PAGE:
Ten years have now passed since the glorious revolution that delivered this writer to a life of liberty.
If you’d asked me how long Copy Republic would last when I attended my first kick-off meeting as a freelancer at Eidos’ Wimbledon HQ, I’m not sure I’d have predicted that kind of longevity.
One thing I definitely was expecting, however, was a massive challenge and a true test of my administrative and writing skills.
Although I harboured a number of contacts from across the video games industry by the time I left Electronic Arts, I was acutely aware that none of them owed me a living. In some cases, they would be putting their reputations on the line by suggesting me as an external resource.
So, despite already enjoying the obvious upsides of working for myself — choosing my own hours and deciding with whom I wished to work — I knew it wouldn’t be plain sailing.
It didn’t help that I opened for business on 23rd January, 2008, just a month after what we now know as the Great Recession was establishing its vice-like grip on the world’s economies.
As luck would have it, though, another global phenomenon was also cranking into full gear.
Propelled by the increasing popularity of social media, the casual gaming craze was sweeping the video games industry and the large publishers were quickly realising they would need to pivot in order to challenge the likes of Facebook and the more agile independent developers.
For me, the vast supply of work in the casual gaming space during that period more-than-offset the effects of the wider financial uncertainty.
When I worked at EA I learned that — back then, at least — video games were practically bulletproof. When times were good, consumers had lots of disposable income, which they spent on a variety of entertainment pursuits, including games. When times were tough, they cut out the visits to restaurants and cinemas, choosing instead to hunker down at home clutching a slice of pizza in one hand and a gamepad in the other.
As I’ve covered in another post, this economic ‘reality’ suffered a serious correction in 2009 and it’s taken a while for shares to climb back up. But in January 2008, developers were pumping out new titles as fast as they could.
And they needed writers to market them.
I’m grateful for this quirk in fortune, without which Copy Republic could have been sunk before it had established itself.
In the ten years since, there have been similarly-taxing challenges. I would quickly learn, for instance, that it doesn’t matter how many satisfied customers you have, you can never rest on your laurels.
It turns out that, even though I had left job changes and redundancy behind, I was still indirectly at the mercy of the ebbs and flows of the labour market. Valued customers left their roles and moved to new companies with alarming regularity.
If all went well, they’d come back to me months later after settling in their new jobs — allowing me to add another company to my client list.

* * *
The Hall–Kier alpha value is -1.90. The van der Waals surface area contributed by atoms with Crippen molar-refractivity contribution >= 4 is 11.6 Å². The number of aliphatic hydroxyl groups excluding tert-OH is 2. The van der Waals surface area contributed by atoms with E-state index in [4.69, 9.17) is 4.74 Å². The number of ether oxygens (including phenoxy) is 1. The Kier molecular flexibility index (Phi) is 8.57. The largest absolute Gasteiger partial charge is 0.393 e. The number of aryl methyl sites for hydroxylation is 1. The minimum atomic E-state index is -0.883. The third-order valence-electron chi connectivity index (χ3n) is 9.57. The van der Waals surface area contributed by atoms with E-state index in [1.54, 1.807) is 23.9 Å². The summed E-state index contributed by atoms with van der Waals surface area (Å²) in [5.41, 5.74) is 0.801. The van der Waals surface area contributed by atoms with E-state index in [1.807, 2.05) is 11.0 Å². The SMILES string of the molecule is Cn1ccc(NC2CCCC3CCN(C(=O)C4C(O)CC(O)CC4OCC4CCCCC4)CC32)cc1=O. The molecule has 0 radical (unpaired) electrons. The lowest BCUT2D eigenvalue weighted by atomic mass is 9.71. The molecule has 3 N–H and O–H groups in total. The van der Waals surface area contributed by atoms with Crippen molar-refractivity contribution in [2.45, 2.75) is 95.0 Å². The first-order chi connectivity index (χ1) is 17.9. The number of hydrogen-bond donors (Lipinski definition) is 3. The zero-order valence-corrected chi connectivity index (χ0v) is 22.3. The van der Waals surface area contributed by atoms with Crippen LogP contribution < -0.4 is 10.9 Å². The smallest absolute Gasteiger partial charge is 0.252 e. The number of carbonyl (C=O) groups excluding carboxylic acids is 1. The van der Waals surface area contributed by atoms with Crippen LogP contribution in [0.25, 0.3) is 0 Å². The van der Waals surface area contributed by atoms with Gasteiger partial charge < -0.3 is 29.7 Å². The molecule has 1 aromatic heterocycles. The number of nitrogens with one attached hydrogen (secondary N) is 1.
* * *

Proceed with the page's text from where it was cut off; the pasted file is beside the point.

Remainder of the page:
But, in some cases, I wouldn’t hear from them again — leaving me to try selling my already-established services to their replacements, without any guarantee of success.
It’s this ongoing battle that made me realise after a few years that I couldn’t rely on a single industry — even a gargantuan one — to keep me in pens.
So after dipping my toe in the water in 2014, I decided to diversify.
Since then, I’ve worked for clients within a variety of fascinating industries, including technology, automotive, retail, charity, recruitment, finance, property and fashion.
As any good writer will tell you, whatever the subject matter, the process is the same. As long as you do your research, you can write about practically anything. The only difference from when I started out was that I didn’t have the same ready-made list of contacts to help me navigate this new territory.
However, I guess it’s a reflection of my subsequent success that I now spend more time scribbling for non-gaming clients than I do for gaming ones. Working — sometimes through agencies — for a number of well known entities, from Cats Protection to adidas to Nokia, has allowed me to expand my horizons and develop a brand new fascination for sectors that had previously only been on the periphery of my consciousness.
So, with ten years under my belt — a decade’s worth of exciting stories to relay (although most are subject to non-disclosure agreements!) — it’s time to look into the future and get excited about a brand new decade of freelance work.
As when I started out, I’m all too aware that there are going to be more challenges. Brexit is likely to cause me a headache as the vast majority of my clients will still be part of the European Union after the United Kingdom leaves the community. Even more pressingly, the EU’s new GDPR data laws — due to come into force in May 2018 — are causing a lot of confusion and uncertainty for small businesses like mine.
However, I choose to face that future with the same hope and expectation as I did my first decade.
And on that note, I’d like to thank everyone involved in helping me make my dream a success. Those who have given me advice and assistance. Those who have passed my name onto colleagues and friends. And, above all, those who have decided to lay down their pens and place their precious projects and businesses in my hands.
I salute you all. Vive la République!